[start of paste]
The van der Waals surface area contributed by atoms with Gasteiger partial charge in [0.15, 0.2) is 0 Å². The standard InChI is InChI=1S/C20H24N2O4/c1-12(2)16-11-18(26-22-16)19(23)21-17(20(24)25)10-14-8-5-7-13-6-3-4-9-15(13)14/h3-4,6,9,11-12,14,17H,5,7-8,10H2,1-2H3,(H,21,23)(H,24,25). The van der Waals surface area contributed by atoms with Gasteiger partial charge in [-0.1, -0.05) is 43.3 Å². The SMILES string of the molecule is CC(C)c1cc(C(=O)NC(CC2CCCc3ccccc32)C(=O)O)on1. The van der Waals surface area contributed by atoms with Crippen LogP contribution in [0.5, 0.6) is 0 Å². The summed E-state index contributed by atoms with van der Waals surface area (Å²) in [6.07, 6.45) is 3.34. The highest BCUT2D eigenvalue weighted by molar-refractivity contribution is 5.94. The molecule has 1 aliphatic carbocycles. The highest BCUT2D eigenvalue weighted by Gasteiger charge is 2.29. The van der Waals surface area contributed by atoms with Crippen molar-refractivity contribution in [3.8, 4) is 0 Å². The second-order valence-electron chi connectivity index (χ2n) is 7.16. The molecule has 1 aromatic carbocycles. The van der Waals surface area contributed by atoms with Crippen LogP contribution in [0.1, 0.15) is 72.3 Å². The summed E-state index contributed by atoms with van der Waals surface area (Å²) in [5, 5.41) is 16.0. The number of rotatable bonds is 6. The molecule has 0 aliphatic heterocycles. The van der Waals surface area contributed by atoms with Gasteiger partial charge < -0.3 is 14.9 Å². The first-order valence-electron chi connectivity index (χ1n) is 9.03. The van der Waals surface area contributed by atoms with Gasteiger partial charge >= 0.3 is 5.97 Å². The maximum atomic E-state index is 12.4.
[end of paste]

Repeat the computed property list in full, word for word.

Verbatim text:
The van der Waals surface area contributed by atoms with Gasteiger partial charge in [0.15, 0.2) is 0 Å². The standard InChI is InChI=1S/C20H24N2O4/c1-12(2)16-11-18(26-22-16)19(23)21-17(20(24)25)10-14-8-5-7-13-6-3-4-9-15(13)14/h3-4,6,9,11-12,14,17H,5,7-8,10H2,1-2H3,(H,21,23)(H,24,25). The van der Waals surface area contributed by atoms with Gasteiger partial charge in [-0.1, -0.05) is 43.3 Å². The SMILES string of the molecule is CC(C)c1cc(C(=O)NC(CC2CCCc3ccccc32)C(=O)O)on1. The van der Waals surface area contributed by atoms with Crippen LogP contribution in [0.5, 0.6) is 0 Å². The summed E-state index contributed by atoms with van der Waals surface area (Å²) in [6.07, 6.45) is 3.34. The highest BCUT2D eigenvalue weighted by molar-refractivity contribution is 5.94. The molecule has 1 aliphatic carbocycles. The highest BCUT2D eigenvalue weighted by Gasteiger charge is 2.29. The van der Waals surface area contributed by atoms with Crippen molar-refractivity contribution in [3.8, 4) is 0 Å². The second-order valence-electron chi connectivity index (χ2n) is 7.16. The molecule has 1 aromatic carbocycles. The van der Waals surface area contributed by atoms with Crippen LogP contribution in [0.1, 0.15) is 72.3 Å². The summed E-state index contributed by atoms with van der Waals surface area (Å²) in [5, 5.41) is 16.0. The number of rotatable bonds is 6. The molecule has 0 aliphatic heterocycles. The van der Waals surface area contributed by atoms with Gasteiger partial charge < -0.3 is 14.9 Å². The first-order valence-electron chi connectivity index (χ1n) is 9.03. The van der Waals surface area contributed by atoms with Gasteiger partial charge >= 0.3 is 5.97 Å². The maximum atomic E-state index is 12.4.